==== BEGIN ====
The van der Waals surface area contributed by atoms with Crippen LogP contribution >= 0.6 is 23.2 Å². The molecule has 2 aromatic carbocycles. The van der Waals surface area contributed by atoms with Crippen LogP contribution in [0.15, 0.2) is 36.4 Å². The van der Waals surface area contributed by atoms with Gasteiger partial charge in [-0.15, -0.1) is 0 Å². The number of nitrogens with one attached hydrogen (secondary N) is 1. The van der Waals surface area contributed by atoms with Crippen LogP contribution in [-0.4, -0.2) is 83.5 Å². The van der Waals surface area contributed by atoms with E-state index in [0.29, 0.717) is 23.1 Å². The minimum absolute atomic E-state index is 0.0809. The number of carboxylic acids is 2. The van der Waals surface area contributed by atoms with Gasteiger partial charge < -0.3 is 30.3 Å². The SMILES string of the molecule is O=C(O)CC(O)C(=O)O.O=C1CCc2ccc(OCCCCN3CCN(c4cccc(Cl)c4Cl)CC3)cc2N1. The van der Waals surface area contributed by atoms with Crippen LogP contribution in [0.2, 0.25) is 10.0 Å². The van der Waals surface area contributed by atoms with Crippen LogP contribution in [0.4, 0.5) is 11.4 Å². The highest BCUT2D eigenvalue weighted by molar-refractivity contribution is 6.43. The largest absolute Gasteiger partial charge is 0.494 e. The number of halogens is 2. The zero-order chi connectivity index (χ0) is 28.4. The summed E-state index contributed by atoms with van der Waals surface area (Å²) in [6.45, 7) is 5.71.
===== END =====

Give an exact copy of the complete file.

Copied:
The van der Waals surface area contributed by atoms with Crippen LogP contribution >= 0.6 is 23.2 Å². The molecule has 2 aromatic carbocycles. The van der Waals surface area contributed by atoms with Crippen LogP contribution in [0.15, 0.2) is 36.4 Å². The van der Waals surface area contributed by atoms with Gasteiger partial charge in [-0.15, -0.1) is 0 Å². The number of nitrogens with one attached hydrogen (secondary N) is 1. The van der Waals surface area contributed by atoms with Crippen LogP contribution in [-0.4, -0.2) is 83.5 Å². The van der Waals surface area contributed by atoms with E-state index in [0.29, 0.717) is 23.1 Å². The minimum absolute atomic E-state index is 0.0809. The number of carboxylic acids is 2. The van der Waals surface area contributed by atoms with Gasteiger partial charge < -0.3 is 30.3 Å². The SMILES string of the molecule is O=C(O)CC(O)C(=O)O.O=C1CCc2ccc(OCCCCN3CCN(c4cccc(Cl)c4Cl)CC3)cc2N1. The van der Waals surface area contributed by atoms with Crippen LogP contribution in [0.2, 0.25) is 10.0 Å². The van der Waals surface area contributed by atoms with Crippen LogP contribution in [0.4, 0.5) is 11.4 Å². The highest BCUT2D eigenvalue weighted by molar-refractivity contribution is 6.43. The largest absolute Gasteiger partial charge is 0.494 e. The number of halogens is 2. The zero-order chi connectivity index (χ0) is 28.4. The summed E-state index contributed by atoms with van der Waals surface area (Å²) in [6.45, 7) is 5.71.